Colorado lawmaker questions Patriot Act renewal
May 25, 2011
DENVER – Two U.S. senators are calling on the Obama administration to disclose how it interprets the Patriot Act as an extension of the act nears a vote in Congress.
Colorado Democrat Mark Udall and Oregon Democrat Ron Wyden say these are dangerous times, but they believe the administration can disclose its interpretation of the law without disclosing methods.
“It’s time to end the use of secret law,” Wyden said in a conference call on Tuesday.
The key provisions expire Friday and the Obama administration said the extension is necessary to keep the laws in place.
At issue are provisions that allow the use of roving wiretaps, access to business records believed relevant to terrorist investigations and secret surveillance of non-U.S. individuals without the government having to show a connection between the target and a specific terrorist group.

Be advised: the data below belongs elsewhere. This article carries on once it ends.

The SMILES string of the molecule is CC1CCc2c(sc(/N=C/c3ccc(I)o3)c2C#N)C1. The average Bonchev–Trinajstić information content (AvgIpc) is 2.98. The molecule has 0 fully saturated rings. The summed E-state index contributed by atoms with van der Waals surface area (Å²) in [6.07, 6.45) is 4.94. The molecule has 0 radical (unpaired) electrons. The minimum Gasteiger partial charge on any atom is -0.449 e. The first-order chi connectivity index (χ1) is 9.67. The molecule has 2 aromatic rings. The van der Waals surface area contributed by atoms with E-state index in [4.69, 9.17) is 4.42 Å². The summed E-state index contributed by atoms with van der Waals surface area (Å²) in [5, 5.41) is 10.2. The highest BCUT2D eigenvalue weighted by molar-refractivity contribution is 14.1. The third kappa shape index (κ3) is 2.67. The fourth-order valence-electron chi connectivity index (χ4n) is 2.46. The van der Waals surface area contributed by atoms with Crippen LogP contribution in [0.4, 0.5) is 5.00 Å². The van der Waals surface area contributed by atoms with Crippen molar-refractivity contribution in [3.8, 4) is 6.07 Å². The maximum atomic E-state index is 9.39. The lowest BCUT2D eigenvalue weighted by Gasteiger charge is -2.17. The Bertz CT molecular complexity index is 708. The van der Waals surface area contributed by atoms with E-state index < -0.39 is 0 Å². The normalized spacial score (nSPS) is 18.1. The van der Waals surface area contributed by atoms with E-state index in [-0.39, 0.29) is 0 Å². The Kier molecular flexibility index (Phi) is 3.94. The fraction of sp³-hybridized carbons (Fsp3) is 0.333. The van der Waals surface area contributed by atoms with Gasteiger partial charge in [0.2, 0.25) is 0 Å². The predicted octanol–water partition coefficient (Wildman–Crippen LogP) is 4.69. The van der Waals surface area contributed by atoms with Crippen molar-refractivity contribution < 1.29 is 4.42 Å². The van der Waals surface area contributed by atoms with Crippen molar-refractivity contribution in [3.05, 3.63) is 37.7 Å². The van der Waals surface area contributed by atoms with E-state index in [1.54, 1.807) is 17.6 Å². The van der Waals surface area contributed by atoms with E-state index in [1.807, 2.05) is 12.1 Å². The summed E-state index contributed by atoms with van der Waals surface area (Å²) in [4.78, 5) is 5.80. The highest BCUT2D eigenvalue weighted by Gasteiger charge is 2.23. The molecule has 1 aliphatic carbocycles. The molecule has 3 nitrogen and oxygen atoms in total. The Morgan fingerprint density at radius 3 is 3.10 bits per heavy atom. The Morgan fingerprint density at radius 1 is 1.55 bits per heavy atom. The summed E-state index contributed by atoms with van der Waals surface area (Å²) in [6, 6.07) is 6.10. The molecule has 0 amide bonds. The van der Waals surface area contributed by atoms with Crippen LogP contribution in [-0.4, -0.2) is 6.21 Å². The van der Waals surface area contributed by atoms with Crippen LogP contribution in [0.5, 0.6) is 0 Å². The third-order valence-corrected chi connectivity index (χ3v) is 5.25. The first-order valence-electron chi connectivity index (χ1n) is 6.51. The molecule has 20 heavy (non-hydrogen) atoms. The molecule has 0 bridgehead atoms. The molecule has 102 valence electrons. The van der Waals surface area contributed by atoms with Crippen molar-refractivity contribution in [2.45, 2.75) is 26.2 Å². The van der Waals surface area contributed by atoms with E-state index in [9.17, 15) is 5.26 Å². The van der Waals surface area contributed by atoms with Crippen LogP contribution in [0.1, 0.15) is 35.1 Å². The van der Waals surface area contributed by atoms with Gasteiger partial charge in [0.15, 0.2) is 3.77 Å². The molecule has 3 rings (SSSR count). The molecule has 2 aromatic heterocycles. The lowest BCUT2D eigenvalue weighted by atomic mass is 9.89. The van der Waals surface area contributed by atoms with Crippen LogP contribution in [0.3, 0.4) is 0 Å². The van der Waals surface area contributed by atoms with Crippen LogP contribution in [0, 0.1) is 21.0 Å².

The legislation would extend three expiring provisions until June 1, 2015.
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Amendments proposed by Udall and Wyden would require the FBI to show a connection to terrorism when seeking a court order for business records, eliminate the possibility of “John Doe” roving wiretaps that do not identify the person or the phone to be wiretapped, and require the attorney general to notify Congress of applications for secret surveillance when there is no connection to a specific terrorist group.
Udall said there is no need to extend the law until 2015 with little debate. He said Congress rushed through the Patriot Act following the Sept. 11 attacks and “it feels like leadership is rushing the process again.” He said Congress could approve a short-term extension until there can be more debate.
Some lawmakers say the legislation is less necessary now that al-Qaida chief Osama bin Laden is dead.
Wyden said sources and methods should be kept secret, “but laws should not be kept secret.”
“A secret law can only be fixed by being open and honest with the American people,” he said.